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Hacienda Monasterio Ribera Del Duero 2012 750ml
SKU 783429

Hacienda Monasterio Ribera Del Duero 2012

Hacienda Monasterio - Castilla Y Leon - Spain - Ribera Del Duero

Professional Wine Reviews for Hacienda Monasterio Ribera Del Duero 2012

Rated 94 by Robert Parker
The current vintage for the crianza is 2012. The 2012 Crianza, from a dry vintage, resulted much fresher than expected, fresher than 2009 and 2011 in fact. The vines are dry-farmed and were planted some 22 years ago, and you might say they have matured by now. The approximate mixture of grapes in their vineyards is mostly Tempranillo with some 10% Cabernet Sauvignon, 8% Merlot and 2% Malbec, and it's more or less the blend in this wine. The Cabernet works well, providing finesse and some acidity to the Tempranillo. Merlot does not work that well, and they are regrafting it to Cabernet and Malbec, so in future vintages there will be less of it. The wine matured in 20% new French oak barrels for some 20 months. There are no traces of the barriques and the nose took me to the Riberas of yesteryear, with some subtle rusticity; it's ripe without excess and there's good balance between fruit, spices and perhaps something earthy. The palate is extremely balanced, medium-bodied with very fine tannins, tasty, approachable and long. This could very well be the best crianza ever produced at Monasterio. This has to be one of the bargains of the vintage in Ribera, given the quality it delivers. 175,000 bottles produced.
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750ml
94 Robert Parker
93 Decanter

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Additional Information on Hacienda Monasterio Ribera Del Duero 2012

Winery: Hacienda Monasterio

Vintage: 2012

2012 has, so far been a positive year for wineries around the world. While it may be a little too early to speak of the wines being made in the northern hemisphere, European and North American wineries have already begun reporting that their harvesting season has been generally very good, and are predicting to continue with the kind of successes they saw in 2011. However, 2012 has been something of a late year for France, due to unpredictable weather throughout the summer, and the grapes were ripening considerably later than they did in 2011 (which was, admittedly, an exceptionally early year). French wineries are claiming, though, that this could well turn out to be advantageous, as the slow ripening will allow the resulting wines to express more flavour and features of the terroir they are grown in. The southern hemisphere has seen ideal climatic conditions in most of the key wine producing countries, and Australia and New Zealand particularly had a superb year, in particular with the Bordeaux varietal grapes that grow there and which love the humidity these countries received plenty of. Also enjoying a fantastic year for weather were wineries across Argentina and Chile, with the Mendoza region claiming that 2012 will be one of their best vintages of the past decade. Similar claims are being made across the Chilean wine regions, where Sauvignon Blanc and Cabernet Sauvignon had an especially good year. These two grape varietals also produced characterful wines on the coastal regions of South Africa this year.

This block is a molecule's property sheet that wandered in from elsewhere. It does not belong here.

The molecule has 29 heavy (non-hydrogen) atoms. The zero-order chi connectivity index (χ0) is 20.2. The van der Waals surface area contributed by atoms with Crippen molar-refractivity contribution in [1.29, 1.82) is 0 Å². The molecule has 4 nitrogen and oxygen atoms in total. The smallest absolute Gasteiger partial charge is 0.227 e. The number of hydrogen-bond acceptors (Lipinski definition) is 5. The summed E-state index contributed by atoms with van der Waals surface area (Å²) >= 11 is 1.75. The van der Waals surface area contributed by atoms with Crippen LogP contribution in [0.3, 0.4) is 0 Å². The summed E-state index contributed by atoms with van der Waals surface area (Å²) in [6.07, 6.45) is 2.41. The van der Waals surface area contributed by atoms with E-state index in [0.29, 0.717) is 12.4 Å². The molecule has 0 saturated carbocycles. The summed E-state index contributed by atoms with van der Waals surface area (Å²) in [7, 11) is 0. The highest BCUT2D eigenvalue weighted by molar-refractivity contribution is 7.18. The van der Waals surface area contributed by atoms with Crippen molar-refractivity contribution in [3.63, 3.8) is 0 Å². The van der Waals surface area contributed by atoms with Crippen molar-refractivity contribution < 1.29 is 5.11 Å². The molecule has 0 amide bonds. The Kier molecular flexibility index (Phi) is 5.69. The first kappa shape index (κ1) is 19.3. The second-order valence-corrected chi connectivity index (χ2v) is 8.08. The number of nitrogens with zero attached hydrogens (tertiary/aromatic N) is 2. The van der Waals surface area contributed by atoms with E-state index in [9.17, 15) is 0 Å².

Varietal: Tempranillo

The wines made from the Tempranillo grape varietal have gone down in history as being some of the finest in the world, with the Spanish region of Riot being one of the most famed and respected examples of a quality red wine made with this grape. Elsewhere in the world, the Tempranillo grape has had plenty of success, and grows best in regions with a mixture of hot sunshine and cooling breezes. These grapes hold plenty of intense and interesting flavors, and are often said to hold many of the most sought after flavors to be found in a red wine. Leather, tobacco, plums and herbs are often noted in wines made with Tempranillo grapes, and the blended wines made with this varietal are often seen at the top of world rankings.

Region: Castilla Y Leon

The ancient, arid and beautiful region of Castilla y Leon is the largest in Spain, and amongst the largest single 'regions' in any country of Europe. It has been famed throughout the centuries for its architecture, its people, its art and literature, and not least for its characterful and flavorful wines, which capture the beating heart and passion of Spain and Spanish culture. Castilla y Leon is essentially a vast plateau, and is extremely dry, with a poor soil structure which one might think would make viticulture difficult, if not impossible. However, Castilla y Leon has plenty of native grape varietals which are able to stretch their roots deep underground, to tap into the moisture and minerals which can be found there.

Country: Spain

Ever since the Phoenicians and Romans brought their knowledge of vine cultivation to Spanish soils, the country's culture has grown alongside wine production, with wine being a vital part of Spanish identity and Spanish traditions. Each region of Spain has a wine quite distinct from the others, and it is produced by smallholders and families as much as it is by large companies and established wineries. From the relatively mild and lush regions of La Rioja to the arid plateaus that surround Madrid, grapes are grown in abundance for the now booming Spanish wine industry, and new laws and regulations have recently been put in place to keep the country's standards high. By combining traditional practices with modern technology, Spanish wineries are continuing to produce distinctive wines of great character, flavor and aroma, with the focus shifting in recent decades to quality over quantity.